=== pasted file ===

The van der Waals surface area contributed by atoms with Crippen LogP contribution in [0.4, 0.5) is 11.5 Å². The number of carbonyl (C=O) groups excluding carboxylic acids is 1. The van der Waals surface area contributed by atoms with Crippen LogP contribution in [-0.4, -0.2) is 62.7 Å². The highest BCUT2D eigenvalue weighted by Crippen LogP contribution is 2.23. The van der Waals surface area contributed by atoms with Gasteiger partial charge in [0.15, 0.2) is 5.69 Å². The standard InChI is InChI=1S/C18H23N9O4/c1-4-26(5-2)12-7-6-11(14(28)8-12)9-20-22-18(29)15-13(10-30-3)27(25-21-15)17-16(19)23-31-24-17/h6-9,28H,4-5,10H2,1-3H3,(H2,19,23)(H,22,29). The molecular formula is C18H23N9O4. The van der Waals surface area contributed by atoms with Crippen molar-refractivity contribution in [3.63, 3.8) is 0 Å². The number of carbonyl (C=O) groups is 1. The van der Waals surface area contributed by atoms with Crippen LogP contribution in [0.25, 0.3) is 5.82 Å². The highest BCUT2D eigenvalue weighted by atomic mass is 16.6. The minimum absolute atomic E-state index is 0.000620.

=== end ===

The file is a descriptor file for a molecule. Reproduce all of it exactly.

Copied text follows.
The van der Waals surface area contributed by atoms with Crippen LogP contribution in [0.4, 0.5) is 11.5 Å². The number of carbonyl (C=O) groups excluding carboxylic acids is 1. The van der Waals surface area contributed by atoms with Crippen LogP contribution in [-0.4, -0.2) is 62.7 Å². The highest BCUT2D eigenvalue weighted by Crippen LogP contribution is 2.23. The van der Waals surface area contributed by atoms with Gasteiger partial charge in [0.15, 0.2) is 5.69 Å². The standard InChI is InChI=1S/C18H23N9O4/c1-4-26(5-2)12-7-6-11(14(28)8-12)9-20-22-18(29)15-13(10-30-3)27(25-21-15)17-16(19)23-31-24-17/h6-9,28H,4-5,10H2,1-3H3,(H2,19,23)(H,22,29). The molecular formula is C18H23N9O4. The van der Waals surface area contributed by atoms with Crippen molar-refractivity contribution in [3.63, 3.8) is 0 Å². The number of carbonyl (C=O) groups is 1. The van der Waals surface area contributed by atoms with Crippen LogP contribution in [0.25, 0.3) is 5.82 Å². The highest BCUT2D eigenvalue weighted by atomic mass is 16.6. The minimum absolute atomic E-state index is 0.000620.